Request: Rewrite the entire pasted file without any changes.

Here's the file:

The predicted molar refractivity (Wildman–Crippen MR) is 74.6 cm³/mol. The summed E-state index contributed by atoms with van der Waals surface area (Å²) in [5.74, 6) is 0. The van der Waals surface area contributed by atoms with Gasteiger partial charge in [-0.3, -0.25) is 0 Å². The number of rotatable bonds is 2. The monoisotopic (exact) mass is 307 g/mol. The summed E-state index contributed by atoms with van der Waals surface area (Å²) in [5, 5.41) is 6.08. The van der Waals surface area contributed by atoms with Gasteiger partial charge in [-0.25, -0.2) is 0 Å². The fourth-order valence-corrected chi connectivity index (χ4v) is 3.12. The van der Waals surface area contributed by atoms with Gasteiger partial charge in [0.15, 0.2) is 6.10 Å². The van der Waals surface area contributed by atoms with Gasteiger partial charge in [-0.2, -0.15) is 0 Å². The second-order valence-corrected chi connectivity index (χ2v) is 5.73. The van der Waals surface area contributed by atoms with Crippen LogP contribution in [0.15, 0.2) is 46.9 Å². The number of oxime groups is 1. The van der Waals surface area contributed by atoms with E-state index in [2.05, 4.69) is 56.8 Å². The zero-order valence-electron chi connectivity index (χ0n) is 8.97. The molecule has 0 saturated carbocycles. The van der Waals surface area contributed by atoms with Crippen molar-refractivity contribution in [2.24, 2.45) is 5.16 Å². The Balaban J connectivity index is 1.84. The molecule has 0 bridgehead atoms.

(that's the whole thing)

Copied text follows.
The predicted molar refractivity (Wildman–Crippen MR) is 74.6 cm³/mol. The summed E-state index contributed by atoms with van der Waals surface area (Å²) in [5.74, 6) is 0. The van der Waals surface area contributed by atoms with Gasteiger partial charge in [-0.3, -0.25) is 0 Å². The number of rotatable bonds is 2. The monoisotopic (exact) mass is 307 g/mol. The summed E-state index contributed by atoms with van der Waals surface area (Å²) in [5, 5.41) is 6.08. The van der Waals surface area contributed by atoms with Gasteiger partial charge in [-0.25, -0.2) is 0 Å². The fourth-order valence-corrected chi connectivity index (χ4v) is 3.12. The van der Waals surface area contributed by atoms with Gasteiger partial charge in [0.15, 0.2) is 6.10 Å². The van der Waals surface area contributed by atoms with Gasteiger partial charge in [-0.2, -0.15) is 0 Å². The second-order valence-corrected chi connectivity index (χ2v) is 5.73. The van der Waals surface area contributed by atoms with Crippen LogP contribution in [0.15, 0.2) is 46.9 Å². The number of oxime groups is 1. The van der Waals surface area contributed by atoms with E-state index in [2.05, 4.69) is 56.8 Å². The zero-order valence-electron chi connectivity index (χ0n) is 8.97. The molecule has 0 saturated carbocycles. The van der Waals surface area contributed by atoms with Crippen molar-refractivity contribution in [2.24, 2.45) is 5.16 Å². The Balaban J connectivity index is 1.84. The molecule has 0 bridgehead atoms.